— ‘Oh yes… it’s quite clear.

— What’s it say?

— Well…

— What’s it say?

— Well, it’s a sort of advert for…  gentlemen’s entertainment. I can read it perfectly clearly, thank you. We don’t need to….

— Oh I see! But you don’t mind pulling the bellrope in private, do you? Ding-ding, ding-ding! 

— How much do I owe you?

— I suppose you’ll go home now and twang the banjo, eh? What a specty-cule! At least those people opposite are honest about it.

— Just let me pay you and leave, please.

— The old story: if you don’t pay for it across the street, you pay for it here — and a lot more too! It’s eight hundred for the frames, and six hundred for the lenses. Plus three-fifty for the non-scratch phototactic coating. Plus tax.

— Just take this. Goodbye.

— Mind the step.


Thinking allowed

A lifetime of thinking has taught me that it’s something you should only do in private. Don’t think in public, because people just don’t like it. For instance, if I’m sitting by myself, just thinking, people become uncomfortable, or anxious, or suspicious. It’s just not normal, sitting there, thinking. Some people — total strangers —  will even come up to me and say ‘Cheer up, pal. It may never happen’. They assume that I’m worried or sad or lonely, when nine times out of ten I’m actually composing my next Ode to Joy (either that or I’m trying to find a rhyme for pestilence). But it’s all happening on the inside, so people can’t see it.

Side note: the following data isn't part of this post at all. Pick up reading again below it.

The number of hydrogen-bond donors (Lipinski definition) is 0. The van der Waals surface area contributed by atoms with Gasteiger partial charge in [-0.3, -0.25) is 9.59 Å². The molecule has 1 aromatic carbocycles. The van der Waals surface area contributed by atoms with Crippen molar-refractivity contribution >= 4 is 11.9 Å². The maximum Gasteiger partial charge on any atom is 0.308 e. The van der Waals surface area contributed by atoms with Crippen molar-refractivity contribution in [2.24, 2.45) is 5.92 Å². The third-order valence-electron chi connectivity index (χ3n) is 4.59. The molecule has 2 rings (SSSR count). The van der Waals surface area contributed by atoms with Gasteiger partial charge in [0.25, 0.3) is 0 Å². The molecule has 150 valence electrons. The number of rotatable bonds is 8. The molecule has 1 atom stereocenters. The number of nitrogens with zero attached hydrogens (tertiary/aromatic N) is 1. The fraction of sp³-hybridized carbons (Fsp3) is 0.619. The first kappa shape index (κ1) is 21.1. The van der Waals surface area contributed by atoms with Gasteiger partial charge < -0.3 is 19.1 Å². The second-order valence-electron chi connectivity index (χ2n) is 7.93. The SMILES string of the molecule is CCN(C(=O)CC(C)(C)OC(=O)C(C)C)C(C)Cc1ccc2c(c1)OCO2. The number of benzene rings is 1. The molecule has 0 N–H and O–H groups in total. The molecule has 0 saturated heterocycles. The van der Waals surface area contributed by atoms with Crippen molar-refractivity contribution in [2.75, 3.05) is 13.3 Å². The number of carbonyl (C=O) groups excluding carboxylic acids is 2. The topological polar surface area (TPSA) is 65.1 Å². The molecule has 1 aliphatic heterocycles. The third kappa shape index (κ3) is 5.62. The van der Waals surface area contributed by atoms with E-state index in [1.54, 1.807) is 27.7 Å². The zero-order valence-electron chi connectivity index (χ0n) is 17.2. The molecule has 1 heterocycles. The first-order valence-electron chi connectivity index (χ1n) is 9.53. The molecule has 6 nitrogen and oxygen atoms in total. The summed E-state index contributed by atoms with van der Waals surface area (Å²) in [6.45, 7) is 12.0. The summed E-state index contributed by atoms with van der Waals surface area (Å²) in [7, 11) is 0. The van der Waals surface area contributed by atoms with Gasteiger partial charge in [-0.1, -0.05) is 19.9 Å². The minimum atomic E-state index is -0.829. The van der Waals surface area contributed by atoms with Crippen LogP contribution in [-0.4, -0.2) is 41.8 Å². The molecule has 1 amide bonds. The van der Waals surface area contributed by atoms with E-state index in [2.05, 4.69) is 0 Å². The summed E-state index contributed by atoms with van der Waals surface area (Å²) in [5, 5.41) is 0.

Sometimes, though, I really am worried. I’m deeply worried about all those people who never think at all, either in public or in private, and there are millions of them, everywhere. I can’t think of anything more dangerous.


The consolation of poetry

How lonely is the egg cup
without a soft-boiled egg!
How lonely, too, the clothesline
without a wooden peg!

Loneliness is everywhere,
it keeps us company.
Sometimes it brings a friend along:
‘My mate, Monotony’.

So don’t be an egg cup,
and not a clothes line either:
just read my silly poems
and they’ll make your burden lighter.

Matt Black

Matt Black, the painter,
was weary night and day,
cos people wanted glossy,
to which poor Matt would say:

I’m Matt Black, the painter,
and before you let me in,
read instructions carefully:
it says so on the tin.

I may not be reflective,
I do not shine or gleam,
but if you let me paint your life
I’ll colorize your dreams.

Twemlow, père et fils

A bitter family feud ensued
when Twemlow won the Lotto.
The selfish whelp refused to help
enlarge the family potto.